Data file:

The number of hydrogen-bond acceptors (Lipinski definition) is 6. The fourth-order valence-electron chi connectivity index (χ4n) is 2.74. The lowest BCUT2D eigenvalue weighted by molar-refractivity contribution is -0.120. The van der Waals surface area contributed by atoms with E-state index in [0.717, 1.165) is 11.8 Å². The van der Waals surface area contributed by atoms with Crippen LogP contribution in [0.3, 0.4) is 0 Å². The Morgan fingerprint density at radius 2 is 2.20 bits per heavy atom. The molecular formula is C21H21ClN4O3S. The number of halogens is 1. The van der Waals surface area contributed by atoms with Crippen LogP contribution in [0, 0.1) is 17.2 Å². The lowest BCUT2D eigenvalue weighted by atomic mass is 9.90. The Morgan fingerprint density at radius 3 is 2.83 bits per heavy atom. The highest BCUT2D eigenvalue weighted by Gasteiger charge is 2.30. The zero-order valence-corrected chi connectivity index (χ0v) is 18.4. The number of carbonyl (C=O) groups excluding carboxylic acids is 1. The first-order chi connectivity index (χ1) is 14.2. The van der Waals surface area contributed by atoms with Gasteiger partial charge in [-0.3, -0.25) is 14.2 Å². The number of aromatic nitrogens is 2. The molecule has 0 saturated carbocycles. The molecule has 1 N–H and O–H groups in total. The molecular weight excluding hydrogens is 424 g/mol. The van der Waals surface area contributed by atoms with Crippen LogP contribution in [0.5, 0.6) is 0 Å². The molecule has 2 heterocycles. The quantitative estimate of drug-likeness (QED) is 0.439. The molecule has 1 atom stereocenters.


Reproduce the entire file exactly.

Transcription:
The number of hydrogen-bond acceptors (Lipinski definition) is 6. The fourth-order valence-electron chi connectivity index (χ4n) is 2.74. The lowest BCUT2D eigenvalue weighted by molar-refractivity contribution is -0.120. The van der Waals surface area contributed by atoms with E-state index in [0.717, 1.165) is 11.8 Å². The van der Waals surface area contributed by atoms with Crippen LogP contribution in [0.3, 0.4) is 0 Å². The Morgan fingerprint density at radius 2 is 2.20 bits per heavy atom. The molecular formula is C21H21ClN4O3S. The number of halogens is 1. The van der Waals surface area contributed by atoms with Crippen LogP contribution in [0, 0.1) is 17.2 Å². The lowest BCUT2D eigenvalue weighted by atomic mass is 9.90. The Morgan fingerprint density at radius 3 is 2.83 bits per heavy atom. The highest BCUT2D eigenvalue weighted by Gasteiger charge is 2.30. The zero-order valence-corrected chi connectivity index (χ0v) is 18.4. The number of carbonyl (C=O) groups excluding carboxylic acids is 1. The first-order chi connectivity index (χ1) is 14.2. The van der Waals surface area contributed by atoms with Gasteiger partial charge in [-0.3, -0.25) is 14.2 Å². The number of aromatic nitrogens is 2. The molecule has 0 saturated carbocycles. The molecule has 1 N–H and O–H groups in total. The molecular weight excluding hydrogens is 424 g/mol. The van der Waals surface area contributed by atoms with Crippen LogP contribution in [0.5, 0.6) is 0 Å². The molecule has 2 heterocycles. The quantitative estimate of drug-likeness (QED) is 0.439. The molecule has 1 atom stereocenters.